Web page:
–submitted by Ellsworth Brown
Who knew that 115 years ago Madisonian John Olin, believing that Madison was a special place, engaged John Nolen, a preeminent city planner from Cambridge, Massachusetts, to produce a 1911 plan for Madison that became a preeminent example of the urban landscape movement? And who knew that John Nolen, author of projects for well over a dozen cities, created plans as well for the Tenney Park-Yahara River Parkway, the UW, and Wisconsin’s state park system? And especially, who knew that the track of Nolen’s plans affirmed a four-generation vision for Madison that inspired the city, county, state, non-profit organizations and private funding to give us Monona Terrace and leave its traces in a Downtown 2000 Master Plan including 1.7 miles of Lake Monona waterfront, a six-fold increase in the tiff valuation since 1995, a new State Museum, the Overture Center, hotels that will soon double room numbers within two blocks of Monona Terrace, and an affirmed self-confidence in Madison’s common future?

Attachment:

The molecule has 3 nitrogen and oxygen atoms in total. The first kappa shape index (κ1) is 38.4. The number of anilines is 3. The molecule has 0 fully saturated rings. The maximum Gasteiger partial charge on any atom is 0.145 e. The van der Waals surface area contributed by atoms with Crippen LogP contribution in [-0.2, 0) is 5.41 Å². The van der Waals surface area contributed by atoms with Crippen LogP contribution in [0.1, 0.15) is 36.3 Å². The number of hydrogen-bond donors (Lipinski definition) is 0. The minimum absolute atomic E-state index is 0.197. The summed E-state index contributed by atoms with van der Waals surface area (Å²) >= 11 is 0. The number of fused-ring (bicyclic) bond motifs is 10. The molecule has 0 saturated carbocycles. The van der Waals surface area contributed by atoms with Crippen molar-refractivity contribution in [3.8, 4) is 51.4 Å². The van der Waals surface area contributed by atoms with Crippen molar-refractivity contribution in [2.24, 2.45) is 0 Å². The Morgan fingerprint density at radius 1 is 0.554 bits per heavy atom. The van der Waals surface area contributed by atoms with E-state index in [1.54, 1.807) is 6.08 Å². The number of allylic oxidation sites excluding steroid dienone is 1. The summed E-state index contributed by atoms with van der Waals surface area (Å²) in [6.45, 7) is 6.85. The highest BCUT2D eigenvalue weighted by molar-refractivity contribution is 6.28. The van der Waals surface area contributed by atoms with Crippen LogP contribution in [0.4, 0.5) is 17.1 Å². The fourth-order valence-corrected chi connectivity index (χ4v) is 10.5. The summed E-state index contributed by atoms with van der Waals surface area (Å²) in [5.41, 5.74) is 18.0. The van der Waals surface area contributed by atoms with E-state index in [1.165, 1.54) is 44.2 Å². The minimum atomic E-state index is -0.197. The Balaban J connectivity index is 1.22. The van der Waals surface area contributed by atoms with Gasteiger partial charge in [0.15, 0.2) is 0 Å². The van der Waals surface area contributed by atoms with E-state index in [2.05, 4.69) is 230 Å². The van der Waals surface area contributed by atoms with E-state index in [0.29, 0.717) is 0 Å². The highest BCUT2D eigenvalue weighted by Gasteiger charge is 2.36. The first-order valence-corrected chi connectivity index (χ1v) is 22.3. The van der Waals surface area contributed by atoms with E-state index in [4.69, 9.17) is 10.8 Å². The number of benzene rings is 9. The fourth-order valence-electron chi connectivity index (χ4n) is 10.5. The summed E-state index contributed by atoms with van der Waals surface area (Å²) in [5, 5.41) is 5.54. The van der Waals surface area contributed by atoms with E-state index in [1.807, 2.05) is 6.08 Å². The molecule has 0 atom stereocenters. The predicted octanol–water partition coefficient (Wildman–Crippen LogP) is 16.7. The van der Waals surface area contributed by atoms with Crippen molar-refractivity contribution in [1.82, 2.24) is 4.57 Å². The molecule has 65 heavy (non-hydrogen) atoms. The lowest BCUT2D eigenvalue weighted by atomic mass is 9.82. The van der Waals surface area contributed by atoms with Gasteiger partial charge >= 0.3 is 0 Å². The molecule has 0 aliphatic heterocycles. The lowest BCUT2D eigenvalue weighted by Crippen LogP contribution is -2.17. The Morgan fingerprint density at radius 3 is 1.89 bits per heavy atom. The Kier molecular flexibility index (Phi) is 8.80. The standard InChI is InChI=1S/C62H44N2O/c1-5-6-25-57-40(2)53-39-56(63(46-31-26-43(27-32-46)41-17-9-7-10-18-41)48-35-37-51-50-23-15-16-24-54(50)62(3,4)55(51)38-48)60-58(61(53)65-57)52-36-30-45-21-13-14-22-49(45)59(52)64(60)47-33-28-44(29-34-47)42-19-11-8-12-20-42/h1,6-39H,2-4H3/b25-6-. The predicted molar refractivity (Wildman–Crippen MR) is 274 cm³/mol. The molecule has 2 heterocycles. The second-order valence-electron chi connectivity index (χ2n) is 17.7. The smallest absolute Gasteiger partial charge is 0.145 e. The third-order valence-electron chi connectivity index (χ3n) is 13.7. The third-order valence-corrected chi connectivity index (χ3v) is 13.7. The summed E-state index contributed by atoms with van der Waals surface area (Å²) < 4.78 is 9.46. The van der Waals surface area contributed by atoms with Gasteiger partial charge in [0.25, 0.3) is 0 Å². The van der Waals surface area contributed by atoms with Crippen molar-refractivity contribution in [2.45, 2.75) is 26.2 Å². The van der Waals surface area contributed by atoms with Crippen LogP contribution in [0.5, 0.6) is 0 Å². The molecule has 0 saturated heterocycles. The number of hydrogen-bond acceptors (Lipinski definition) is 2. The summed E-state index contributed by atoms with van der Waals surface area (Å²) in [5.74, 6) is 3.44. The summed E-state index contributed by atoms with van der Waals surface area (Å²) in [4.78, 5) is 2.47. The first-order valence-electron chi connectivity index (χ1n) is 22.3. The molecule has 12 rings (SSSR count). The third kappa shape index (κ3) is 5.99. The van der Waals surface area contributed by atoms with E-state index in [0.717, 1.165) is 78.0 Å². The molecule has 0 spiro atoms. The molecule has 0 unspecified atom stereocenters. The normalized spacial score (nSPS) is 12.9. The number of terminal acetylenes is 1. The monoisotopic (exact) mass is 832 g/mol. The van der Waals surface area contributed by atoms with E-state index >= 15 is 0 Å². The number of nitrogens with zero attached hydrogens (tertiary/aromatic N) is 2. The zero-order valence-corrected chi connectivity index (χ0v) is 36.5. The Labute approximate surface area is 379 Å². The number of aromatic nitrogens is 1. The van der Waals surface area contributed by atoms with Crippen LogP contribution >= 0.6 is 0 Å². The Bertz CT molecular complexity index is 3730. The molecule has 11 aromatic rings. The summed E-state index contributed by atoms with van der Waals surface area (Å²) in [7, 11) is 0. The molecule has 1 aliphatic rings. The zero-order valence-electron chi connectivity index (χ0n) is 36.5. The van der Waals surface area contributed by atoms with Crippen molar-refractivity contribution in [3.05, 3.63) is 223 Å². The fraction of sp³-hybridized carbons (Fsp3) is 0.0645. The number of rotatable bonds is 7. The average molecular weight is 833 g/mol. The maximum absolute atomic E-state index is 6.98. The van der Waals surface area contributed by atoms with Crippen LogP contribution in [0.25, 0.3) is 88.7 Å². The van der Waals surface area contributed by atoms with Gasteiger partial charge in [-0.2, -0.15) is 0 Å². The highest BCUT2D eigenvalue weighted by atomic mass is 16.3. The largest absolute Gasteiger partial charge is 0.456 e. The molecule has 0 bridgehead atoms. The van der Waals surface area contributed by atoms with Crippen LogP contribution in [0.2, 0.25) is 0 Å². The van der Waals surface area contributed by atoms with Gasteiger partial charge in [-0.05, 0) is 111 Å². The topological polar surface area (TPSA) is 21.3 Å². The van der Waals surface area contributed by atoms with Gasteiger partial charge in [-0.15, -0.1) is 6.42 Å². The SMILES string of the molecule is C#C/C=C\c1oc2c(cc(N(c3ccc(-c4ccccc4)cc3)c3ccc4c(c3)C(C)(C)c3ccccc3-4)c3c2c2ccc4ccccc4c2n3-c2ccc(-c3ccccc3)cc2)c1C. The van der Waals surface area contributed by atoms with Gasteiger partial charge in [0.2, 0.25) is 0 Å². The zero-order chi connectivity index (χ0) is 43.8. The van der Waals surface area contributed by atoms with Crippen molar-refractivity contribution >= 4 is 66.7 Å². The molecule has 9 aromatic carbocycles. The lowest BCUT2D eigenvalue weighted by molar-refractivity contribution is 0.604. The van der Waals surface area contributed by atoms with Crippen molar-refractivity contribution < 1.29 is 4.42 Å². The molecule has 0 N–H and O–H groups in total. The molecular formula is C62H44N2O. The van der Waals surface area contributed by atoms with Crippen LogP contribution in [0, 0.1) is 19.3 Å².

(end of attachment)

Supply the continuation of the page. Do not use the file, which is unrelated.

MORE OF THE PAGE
George Austin knew, and he shared it with us on Wednesday, July 20. The exceptional attendance at Wednesday’s meeting honored his 23-year career with the city, including 15 years as Planning and Development Director and leader of the Monona Terrace project; and now the Wisconsin History Center’s project manager.
This is one of Madison’s greatest stories, told to us by the successor to the visions that preceded him.
If you missed our meeting last week, you can watch it here: https://www.youtube.com/watch?v=YOPR2u7dYRQ&t=874s.